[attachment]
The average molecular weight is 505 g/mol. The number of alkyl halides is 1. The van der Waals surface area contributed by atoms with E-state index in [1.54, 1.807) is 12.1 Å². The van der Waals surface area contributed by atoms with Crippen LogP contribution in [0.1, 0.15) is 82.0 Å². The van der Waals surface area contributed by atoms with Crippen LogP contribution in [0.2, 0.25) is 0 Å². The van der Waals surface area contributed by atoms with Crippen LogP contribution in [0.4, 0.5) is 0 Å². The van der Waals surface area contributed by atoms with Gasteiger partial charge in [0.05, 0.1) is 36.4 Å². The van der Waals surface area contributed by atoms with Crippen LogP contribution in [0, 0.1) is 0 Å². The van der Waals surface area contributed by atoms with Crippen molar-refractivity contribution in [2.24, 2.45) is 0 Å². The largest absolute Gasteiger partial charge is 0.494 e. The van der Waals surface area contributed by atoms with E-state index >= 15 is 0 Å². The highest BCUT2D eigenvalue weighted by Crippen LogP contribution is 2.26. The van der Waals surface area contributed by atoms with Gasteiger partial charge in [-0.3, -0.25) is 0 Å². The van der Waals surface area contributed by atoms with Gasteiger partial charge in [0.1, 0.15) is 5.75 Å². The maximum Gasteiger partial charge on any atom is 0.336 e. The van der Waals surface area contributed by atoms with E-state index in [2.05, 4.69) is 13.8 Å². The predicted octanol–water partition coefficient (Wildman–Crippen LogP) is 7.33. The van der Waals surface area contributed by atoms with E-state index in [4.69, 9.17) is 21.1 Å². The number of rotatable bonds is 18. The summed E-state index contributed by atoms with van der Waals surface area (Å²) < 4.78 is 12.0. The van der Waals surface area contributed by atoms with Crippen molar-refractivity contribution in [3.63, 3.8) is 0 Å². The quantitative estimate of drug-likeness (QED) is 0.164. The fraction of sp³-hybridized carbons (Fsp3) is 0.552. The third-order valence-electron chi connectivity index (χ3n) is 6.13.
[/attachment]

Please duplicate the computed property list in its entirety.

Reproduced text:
The average molecular weight is 505 g/mol. The number of alkyl halides is 1. The van der Waals surface area contributed by atoms with E-state index in [1.54, 1.807) is 12.1 Å². The van der Waals surface area contributed by atoms with Crippen LogP contribution in [0.1, 0.15) is 82.0 Å². The van der Waals surface area contributed by atoms with Crippen LogP contribution in [0.2, 0.25) is 0 Å². The van der Waals surface area contributed by atoms with Crippen LogP contribution in [0.4, 0.5) is 0 Å². The van der Waals surface area contributed by atoms with Gasteiger partial charge in [0.05, 0.1) is 36.4 Å². The van der Waals surface area contributed by atoms with Crippen LogP contribution in [0, 0.1) is 0 Å². The van der Waals surface area contributed by atoms with Crippen molar-refractivity contribution in [2.24, 2.45) is 0 Å². The largest absolute Gasteiger partial charge is 0.494 e. The van der Waals surface area contributed by atoms with E-state index >= 15 is 0 Å². The highest BCUT2D eigenvalue weighted by Crippen LogP contribution is 2.26. The van der Waals surface area contributed by atoms with Gasteiger partial charge in [-0.3, -0.25) is 0 Å². The van der Waals surface area contributed by atoms with Gasteiger partial charge in [0.1, 0.15) is 5.75 Å². The maximum Gasteiger partial charge on any atom is 0.336 e. The van der Waals surface area contributed by atoms with E-state index in [2.05, 4.69) is 13.8 Å². The predicted octanol–water partition coefficient (Wildman–Crippen LogP) is 7.33. The van der Waals surface area contributed by atoms with E-state index in [4.69, 9.17) is 21.1 Å². The number of rotatable bonds is 18. The summed E-state index contributed by atoms with van der Waals surface area (Å²) < 4.78 is 12.0. The van der Waals surface area contributed by atoms with Crippen molar-refractivity contribution in [3.63, 3.8) is 0 Å². The quantitative estimate of drug-likeness (QED) is 0.164. The fraction of sp³-hybridized carbons (Fsp3) is 0.552. The third-order valence-electron chi connectivity index (χ3n) is 6.13.